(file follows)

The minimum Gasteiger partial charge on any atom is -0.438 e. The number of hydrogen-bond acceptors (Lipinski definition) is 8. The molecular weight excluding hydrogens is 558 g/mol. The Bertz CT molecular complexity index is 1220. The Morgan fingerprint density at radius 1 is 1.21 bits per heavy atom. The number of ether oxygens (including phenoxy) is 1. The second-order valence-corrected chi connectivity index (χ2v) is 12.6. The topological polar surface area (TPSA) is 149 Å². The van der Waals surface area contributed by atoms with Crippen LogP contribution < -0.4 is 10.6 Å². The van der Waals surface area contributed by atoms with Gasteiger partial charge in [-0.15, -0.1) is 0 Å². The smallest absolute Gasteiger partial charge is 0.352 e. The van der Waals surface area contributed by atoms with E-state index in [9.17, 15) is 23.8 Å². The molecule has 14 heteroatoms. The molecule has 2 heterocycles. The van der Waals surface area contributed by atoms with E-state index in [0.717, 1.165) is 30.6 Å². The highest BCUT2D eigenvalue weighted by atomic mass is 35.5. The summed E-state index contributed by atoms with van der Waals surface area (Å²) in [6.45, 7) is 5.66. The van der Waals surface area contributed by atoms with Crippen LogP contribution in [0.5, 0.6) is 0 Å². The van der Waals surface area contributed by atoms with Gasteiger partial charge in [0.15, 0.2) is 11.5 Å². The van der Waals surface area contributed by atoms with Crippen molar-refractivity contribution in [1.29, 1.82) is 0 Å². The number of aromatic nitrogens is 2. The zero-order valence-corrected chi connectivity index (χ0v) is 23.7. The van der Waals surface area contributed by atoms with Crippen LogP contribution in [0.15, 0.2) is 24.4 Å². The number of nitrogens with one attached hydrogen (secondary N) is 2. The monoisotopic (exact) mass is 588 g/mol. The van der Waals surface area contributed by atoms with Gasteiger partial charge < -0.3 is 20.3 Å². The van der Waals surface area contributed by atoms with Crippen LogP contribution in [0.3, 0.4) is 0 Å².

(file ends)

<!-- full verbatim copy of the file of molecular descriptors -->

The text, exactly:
The minimum Gasteiger partial charge on any atom is -0.438 e. The number of hydrogen-bond acceptors (Lipinski definition) is 8. The molecular weight excluding hydrogens is 558 g/mol. The Bertz CT molecular complexity index is 1220. The Morgan fingerprint density at radius 1 is 1.21 bits per heavy atom. The number of ether oxygens (including phenoxy) is 1. The second-order valence-corrected chi connectivity index (χ2v) is 12.6. The topological polar surface area (TPSA) is 149 Å². The van der Waals surface area contributed by atoms with Crippen LogP contribution < -0.4 is 10.6 Å². The van der Waals surface area contributed by atoms with Gasteiger partial charge in [-0.15, -0.1) is 0 Å². The smallest absolute Gasteiger partial charge is 0.352 e. The van der Waals surface area contributed by atoms with E-state index in [9.17, 15) is 23.8 Å². The molecule has 14 heteroatoms. The molecule has 2 heterocycles. The van der Waals surface area contributed by atoms with E-state index in [0.717, 1.165) is 30.6 Å². The highest BCUT2D eigenvalue weighted by atomic mass is 35.5. The summed E-state index contributed by atoms with van der Waals surface area (Å²) in [6.45, 7) is 5.66. The van der Waals surface area contributed by atoms with Crippen LogP contribution in [0.5, 0.6) is 0 Å². The van der Waals surface area contributed by atoms with Gasteiger partial charge in [0.15, 0.2) is 11.5 Å². The van der Waals surface area contributed by atoms with Crippen molar-refractivity contribution in [1.29, 1.82) is 0 Å². The number of aromatic nitrogens is 2. The zero-order valence-corrected chi connectivity index (χ0v) is 23.7. The van der Waals surface area contributed by atoms with Crippen LogP contribution in [0.15, 0.2) is 24.4 Å². The number of nitrogens with one attached hydrogen (secondary N) is 2. The monoisotopic (exact) mass is 588 g/mol. The van der Waals surface area contributed by atoms with Gasteiger partial charge < -0.3 is 20.3 Å². The van der Waals surface area contributed by atoms with Crippen LogP contribution in [0.3, 0.4) is 0 Å².